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Ottawa Reservation

Posted By Dennis Partridge On In Native American | No Comments

The Ottawa reservation is situated in the west part of the agency. It is diagonal in shape and contains in all 14,860 acres. The land in this reservation is about one-third timber and two-thirds prairie. The reservation has fine stone for building and other purposes. A quarry has been opened and some beautiful specimens taken out. The stone is almost as white as marble. Tombstones are made of it, which are used on this and other reservations in the vicinity.

The Ottawas number 137 in all, 82 males and 53 females, of whom 130 speak and 46 read English.

Their farms are mostly small, and with a few exceptions are not well cultivated. There are only about 3,000 acres under cultivation and some 6,500 acres fenced, most of which was done by white people, and leased for grazing cattle. Since they have taken their land in allotment they are doing better as farmers. They put under cultivation some 300 additional acres in the last year. The stock of horses, mules, cattle, and swine is small.

Only two or three have the full-blood appearance, or claim to be full bloods, and these are quite old. Many are intelligent and capable. Their indolence is attributed somewhat to intermarrying with worthless whites. They are quite healthy in appearance, and the women seem to retain more of the Indian appearance than the men. All dress in citizens’ clothing. The women are the more industrious, but not the most clean and tidy. Some few have made good housekeepers. The children are more intelligent than the older people, and many have a great desire for education. Most of their houses are small, built of logs, and not kept in good repair. Some of the more thrifty ones have frame houses, barns, and comfortable accommodations for stock.

These Indians have no annuity money paid to them. They are strictly farmers, depending on the white man for all mechanical work. They seem to have no desire to learn trades. The younger ones who have learned trades at industrial schools make no use of them after returning to their homes; in fact, they have no opportunity to do so unless they go to the states and live with the whites, which they dislike to do.

They have a written language, and have hymn books, the Testament, and prayer book, with the Indian language on one side and the English on the other. These books are kept only as curiosities, as there is not one of them that can read the Indian side of the book. The teaching of the Indian language has been discouraged by the government officials. While with very few exceptions the English language is spoken before whites, they still talk Indian among themselves.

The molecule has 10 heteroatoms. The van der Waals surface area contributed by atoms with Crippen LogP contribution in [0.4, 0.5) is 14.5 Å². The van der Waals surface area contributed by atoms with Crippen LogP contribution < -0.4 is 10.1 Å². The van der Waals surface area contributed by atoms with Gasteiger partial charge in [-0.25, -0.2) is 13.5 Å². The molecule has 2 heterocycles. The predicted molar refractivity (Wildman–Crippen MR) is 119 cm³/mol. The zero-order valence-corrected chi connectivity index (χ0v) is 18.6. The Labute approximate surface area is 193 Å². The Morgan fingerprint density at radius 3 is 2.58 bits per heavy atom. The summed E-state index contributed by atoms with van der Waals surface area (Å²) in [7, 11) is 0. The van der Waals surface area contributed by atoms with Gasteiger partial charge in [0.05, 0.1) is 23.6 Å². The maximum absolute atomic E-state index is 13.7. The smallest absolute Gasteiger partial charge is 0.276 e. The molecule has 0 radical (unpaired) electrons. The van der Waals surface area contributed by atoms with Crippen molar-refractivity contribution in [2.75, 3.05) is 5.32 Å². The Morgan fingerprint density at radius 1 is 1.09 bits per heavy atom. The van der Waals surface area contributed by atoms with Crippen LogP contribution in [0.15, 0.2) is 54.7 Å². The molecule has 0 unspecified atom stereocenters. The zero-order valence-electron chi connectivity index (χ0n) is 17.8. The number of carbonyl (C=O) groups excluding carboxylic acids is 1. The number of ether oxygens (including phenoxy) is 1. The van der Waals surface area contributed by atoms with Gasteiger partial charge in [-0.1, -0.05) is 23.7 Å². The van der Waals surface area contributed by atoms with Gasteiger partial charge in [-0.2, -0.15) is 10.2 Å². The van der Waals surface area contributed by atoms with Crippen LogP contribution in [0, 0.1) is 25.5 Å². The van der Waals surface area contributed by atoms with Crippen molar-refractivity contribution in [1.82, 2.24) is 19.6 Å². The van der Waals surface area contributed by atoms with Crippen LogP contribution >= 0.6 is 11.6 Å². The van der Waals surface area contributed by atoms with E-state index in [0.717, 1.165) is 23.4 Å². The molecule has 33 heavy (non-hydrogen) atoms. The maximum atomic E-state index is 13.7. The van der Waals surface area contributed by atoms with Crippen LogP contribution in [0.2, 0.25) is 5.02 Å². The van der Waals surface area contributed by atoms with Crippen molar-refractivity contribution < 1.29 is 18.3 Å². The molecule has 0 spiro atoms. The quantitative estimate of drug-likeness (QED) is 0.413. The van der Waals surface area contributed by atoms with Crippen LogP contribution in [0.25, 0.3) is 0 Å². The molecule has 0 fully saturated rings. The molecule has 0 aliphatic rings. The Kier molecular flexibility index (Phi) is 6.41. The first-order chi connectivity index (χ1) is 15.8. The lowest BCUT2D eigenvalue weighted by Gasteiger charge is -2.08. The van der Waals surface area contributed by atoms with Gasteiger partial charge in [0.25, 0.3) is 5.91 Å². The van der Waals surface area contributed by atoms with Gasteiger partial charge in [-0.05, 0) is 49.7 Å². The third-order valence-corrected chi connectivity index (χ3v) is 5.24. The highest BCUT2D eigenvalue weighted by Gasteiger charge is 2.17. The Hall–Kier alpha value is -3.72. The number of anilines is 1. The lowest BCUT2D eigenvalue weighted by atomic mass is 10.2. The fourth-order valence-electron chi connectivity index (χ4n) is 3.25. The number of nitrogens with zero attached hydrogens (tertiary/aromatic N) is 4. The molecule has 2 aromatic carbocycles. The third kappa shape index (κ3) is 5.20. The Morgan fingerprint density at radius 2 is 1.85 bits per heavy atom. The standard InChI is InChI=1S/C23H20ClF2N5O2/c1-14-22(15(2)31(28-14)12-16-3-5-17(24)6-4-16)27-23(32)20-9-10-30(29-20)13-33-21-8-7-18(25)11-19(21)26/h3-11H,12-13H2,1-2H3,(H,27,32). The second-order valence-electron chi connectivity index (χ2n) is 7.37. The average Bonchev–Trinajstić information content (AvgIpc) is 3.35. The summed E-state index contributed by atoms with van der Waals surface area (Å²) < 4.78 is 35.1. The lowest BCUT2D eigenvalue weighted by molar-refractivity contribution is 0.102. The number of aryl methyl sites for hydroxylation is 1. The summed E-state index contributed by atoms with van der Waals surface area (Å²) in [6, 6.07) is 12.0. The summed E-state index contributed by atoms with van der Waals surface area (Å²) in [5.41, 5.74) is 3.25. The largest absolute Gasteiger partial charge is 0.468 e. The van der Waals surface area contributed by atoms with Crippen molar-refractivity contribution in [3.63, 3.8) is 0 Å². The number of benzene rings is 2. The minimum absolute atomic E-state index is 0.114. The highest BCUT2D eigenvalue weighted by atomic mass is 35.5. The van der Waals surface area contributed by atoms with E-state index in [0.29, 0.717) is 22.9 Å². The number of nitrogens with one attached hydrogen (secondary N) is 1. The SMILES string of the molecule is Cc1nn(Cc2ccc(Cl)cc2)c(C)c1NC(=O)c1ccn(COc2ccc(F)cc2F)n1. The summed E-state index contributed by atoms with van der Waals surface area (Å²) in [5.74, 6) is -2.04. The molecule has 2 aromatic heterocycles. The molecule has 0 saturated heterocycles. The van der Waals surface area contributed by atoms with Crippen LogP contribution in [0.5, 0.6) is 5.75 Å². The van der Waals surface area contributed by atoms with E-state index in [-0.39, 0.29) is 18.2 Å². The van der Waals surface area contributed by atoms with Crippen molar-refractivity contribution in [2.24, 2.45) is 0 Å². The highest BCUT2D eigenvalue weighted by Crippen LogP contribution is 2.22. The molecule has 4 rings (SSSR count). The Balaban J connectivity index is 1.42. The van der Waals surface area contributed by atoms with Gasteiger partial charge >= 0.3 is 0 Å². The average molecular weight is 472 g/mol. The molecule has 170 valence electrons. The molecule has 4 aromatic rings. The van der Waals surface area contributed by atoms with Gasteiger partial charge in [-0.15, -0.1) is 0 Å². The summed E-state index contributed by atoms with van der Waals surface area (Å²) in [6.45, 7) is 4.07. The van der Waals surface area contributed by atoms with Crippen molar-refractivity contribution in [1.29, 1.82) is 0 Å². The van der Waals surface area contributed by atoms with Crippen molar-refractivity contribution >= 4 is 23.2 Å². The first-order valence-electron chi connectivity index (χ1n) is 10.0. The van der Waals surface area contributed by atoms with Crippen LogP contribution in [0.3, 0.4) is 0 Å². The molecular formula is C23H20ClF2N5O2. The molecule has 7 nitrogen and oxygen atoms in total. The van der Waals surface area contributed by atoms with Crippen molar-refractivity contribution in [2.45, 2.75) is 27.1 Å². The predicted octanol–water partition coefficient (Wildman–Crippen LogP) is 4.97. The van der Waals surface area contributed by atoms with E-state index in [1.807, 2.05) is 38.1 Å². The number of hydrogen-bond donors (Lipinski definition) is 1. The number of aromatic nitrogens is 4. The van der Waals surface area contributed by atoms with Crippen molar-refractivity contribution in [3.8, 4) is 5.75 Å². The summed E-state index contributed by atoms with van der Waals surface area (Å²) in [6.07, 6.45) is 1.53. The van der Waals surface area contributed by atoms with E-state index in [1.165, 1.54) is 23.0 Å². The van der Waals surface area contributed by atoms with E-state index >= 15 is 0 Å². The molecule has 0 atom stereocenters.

There, being no schoolhouse on the reservation, they send their children to boarding and industrial schools in different parts of the country to which they have access.

The Ottawas have no church at this time, but there is one in course of construction by the Society of ‘Friends. They are about equally divided as to their religions beliefs between the Methodists and Society of Friends. Each of these denominations has had a small tract of land donated for church and school purposes.

These Indians have dropped all traditions and legends. Indian dances have been abandoned.
They have their chief, who is elected by the people each year, and his power is very limited. They have councils, at which the chief presides. These councils are held for the purpose of trying to better their condition.

Polygamy has been abandoned and the marriage relation is kept sacred, the ceremony being performed by the minister of the church of their faith.

Crime is almost unknown on the reservation, except that which is committed by the whites. The Indians are law-abiding, and have an Indian police. The agent settles all their differences, which are not many. They have lost the art of making trinkets, beadwork, and bows and arrows. Their lands have been allotted in the same manner as to the other Quapaw tribes, in 160, 80, and 40 acre tracts.


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